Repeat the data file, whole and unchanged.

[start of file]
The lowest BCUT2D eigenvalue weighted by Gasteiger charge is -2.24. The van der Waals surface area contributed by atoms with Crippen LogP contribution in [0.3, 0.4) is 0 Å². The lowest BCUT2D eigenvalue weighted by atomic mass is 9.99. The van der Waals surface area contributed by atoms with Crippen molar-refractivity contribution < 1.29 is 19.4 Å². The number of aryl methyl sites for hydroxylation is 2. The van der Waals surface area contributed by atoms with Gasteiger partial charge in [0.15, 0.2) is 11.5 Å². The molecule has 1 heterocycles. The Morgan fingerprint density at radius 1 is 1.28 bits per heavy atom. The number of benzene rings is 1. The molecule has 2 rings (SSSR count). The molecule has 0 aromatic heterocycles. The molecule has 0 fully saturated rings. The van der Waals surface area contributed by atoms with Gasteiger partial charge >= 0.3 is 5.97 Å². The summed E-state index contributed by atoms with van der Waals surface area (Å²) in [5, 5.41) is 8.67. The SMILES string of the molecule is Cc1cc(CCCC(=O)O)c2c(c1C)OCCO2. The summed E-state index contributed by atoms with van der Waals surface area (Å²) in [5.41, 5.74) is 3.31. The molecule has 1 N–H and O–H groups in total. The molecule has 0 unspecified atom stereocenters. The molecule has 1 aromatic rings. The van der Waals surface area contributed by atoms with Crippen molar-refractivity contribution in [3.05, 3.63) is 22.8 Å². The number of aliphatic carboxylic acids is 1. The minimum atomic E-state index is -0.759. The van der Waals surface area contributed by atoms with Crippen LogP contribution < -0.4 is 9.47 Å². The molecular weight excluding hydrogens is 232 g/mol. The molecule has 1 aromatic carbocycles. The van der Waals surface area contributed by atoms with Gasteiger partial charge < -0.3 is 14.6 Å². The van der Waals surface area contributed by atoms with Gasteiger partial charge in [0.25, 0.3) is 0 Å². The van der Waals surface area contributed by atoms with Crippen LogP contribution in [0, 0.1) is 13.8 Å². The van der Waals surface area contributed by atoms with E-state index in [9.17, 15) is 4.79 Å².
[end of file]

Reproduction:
The lowest BCUT2D eigenvalue weighted by Gasteiger charge is -2.24. The van der Waals surface area contributed by atoms with Crippen LogP contribution in [0.3, 0.4) is 0 Å². The lowest BCUT2D eigenvalue weighted by atomic mass is 9.99. The van der Waals surface area contributed by atoms with Crippen molar-refractivity contribution < 1.29 is 19.4 Å². The number of aryl methyl sites for hydroxylation is 2. The van der Waals surface area contributed by atoms with Gasteiger partial charge in [0.15, 0.2) is 11.5 Å². The molecule has 1 heterocycles. The Morgan fingerprint density at radius 1 is 1.28 bits per heavy atom. The number of benzene rings is 1. The molecule has 2 rings (SSSR count). The molecule has 0 aromatic heterocycles. The molecule has 0 fully saturated rings. The van der Waals surface area contributed by atoms with Gasteiger partial charge >= 0.3 is 5.97 Å². The summed E-state index contributed by atoms with van der Waals surface area (Å²) in [5, 5.41) is 8.67. The SMILES string of the molecule is Cc1cc(CCCC(=O)O)c2c(c1C)OCCO2. The summed E-state index contributed by atoms with van der Waals surface area (Å²) in [5.41, 5.74) is 3.31. The molecule has 1 N–H and O–H groups in total. The molecule has 0 unspecified atom stereocenters. The molecule has 1 aromatic rings. The van der Waals surface area contributed by atoms with Crippen molar-refractivity contribution in [3.05, 3.63) is 22.8 Å². The number of aliphatic carboxylic acids is 1. The minimum atomic E-state index is -0.759. The van der Waals surface area contributed by atoms with Crippen LogP contribution < -0.4 is 9.47 Å². The molecular weight excluding hydrogens is 232 g/mol. The molecule has 1 aromatic carbocycles. The van der Waals surface area contributed by atoms with Gasteiger partial charge < -0.3 is 14.6 Å². The van der Waals surface area contributed by atoms with Gasteiger partial charge in [0.25, 0.3) is 0 Å². The van der Waals surface area contributed by atoms with Crippen LogP contribution in [0, 0.1) is 13.8 Å². The van der Waals surface area contributed by atoms with E-state index in [9.17, 15) is 4.79 Å².